There were only two individuals–Calvin Theo and Jaysen Cubilla–who took a view in their submissions to the inquiry that 16 and 17 year olds do not possess the political maturity required to comprehend our electoral system and processes, yet the Chair’s report arrived at this same conclusion. This is not a view supported by the evidence contained in the submissions, or indeed presented at the hearings. UN Youth Ambassador Amos Washington, Dr Leslie Pruitt and AYAC Chair Katie Acheson presented research in their submissions that clearly demonstrated 16 and 17 year-olds are more politically aware than ever before due largely to the rise of digital and social media platforms. Rather than engaging in traditional party politics, they actively seek out and engage with issues they feel strongly about. What is noted in this research is that young people engage differently with our democracy than previous generations, and are not as entrenched in political parties as they are engaged with issues. This distinction was not addressed adequately in the Chair’s report.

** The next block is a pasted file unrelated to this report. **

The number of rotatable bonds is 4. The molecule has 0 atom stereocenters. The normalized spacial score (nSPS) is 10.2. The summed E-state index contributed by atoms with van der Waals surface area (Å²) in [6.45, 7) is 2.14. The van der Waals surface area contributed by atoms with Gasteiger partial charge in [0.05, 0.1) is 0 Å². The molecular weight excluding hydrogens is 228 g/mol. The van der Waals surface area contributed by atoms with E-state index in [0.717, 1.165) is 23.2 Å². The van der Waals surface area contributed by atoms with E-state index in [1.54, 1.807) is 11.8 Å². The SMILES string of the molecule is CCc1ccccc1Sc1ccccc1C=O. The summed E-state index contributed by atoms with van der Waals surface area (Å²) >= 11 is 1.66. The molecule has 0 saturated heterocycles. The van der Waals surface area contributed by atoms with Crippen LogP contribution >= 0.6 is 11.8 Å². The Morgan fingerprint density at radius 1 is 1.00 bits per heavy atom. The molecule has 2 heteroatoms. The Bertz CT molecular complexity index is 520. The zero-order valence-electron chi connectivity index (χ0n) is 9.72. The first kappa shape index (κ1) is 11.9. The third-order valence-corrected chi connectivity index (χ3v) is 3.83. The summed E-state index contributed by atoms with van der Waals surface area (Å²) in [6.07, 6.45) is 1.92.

There is also a clear theme of failure by political leadership to properly include young people in discussions that affect them, identified in particular by Dr Leslie Pruitt. This sentiment has been incorrectly characterised by the Chair’s report as a lack of political maturity on behalf of young people, rather than a failure of political parties more broadly to engage young people in policy discussions.
Finally, it was repeatedly observed that political awareness and subjective notions such as ‘maturity’ are not a yardstick for the access of any other section of Australian society to the franchise, nor should they be.


This report cherry picks evidence given to the committee in order to support conclusions which bear little to no relation to the evidence heard either from legal and constitutional experts, from peak youth advocacy organisations or from young people themselves in order to create the perception of debate where none exists. The conclusions reached in the Chair’s report do not reflect the majority of the evidence presented.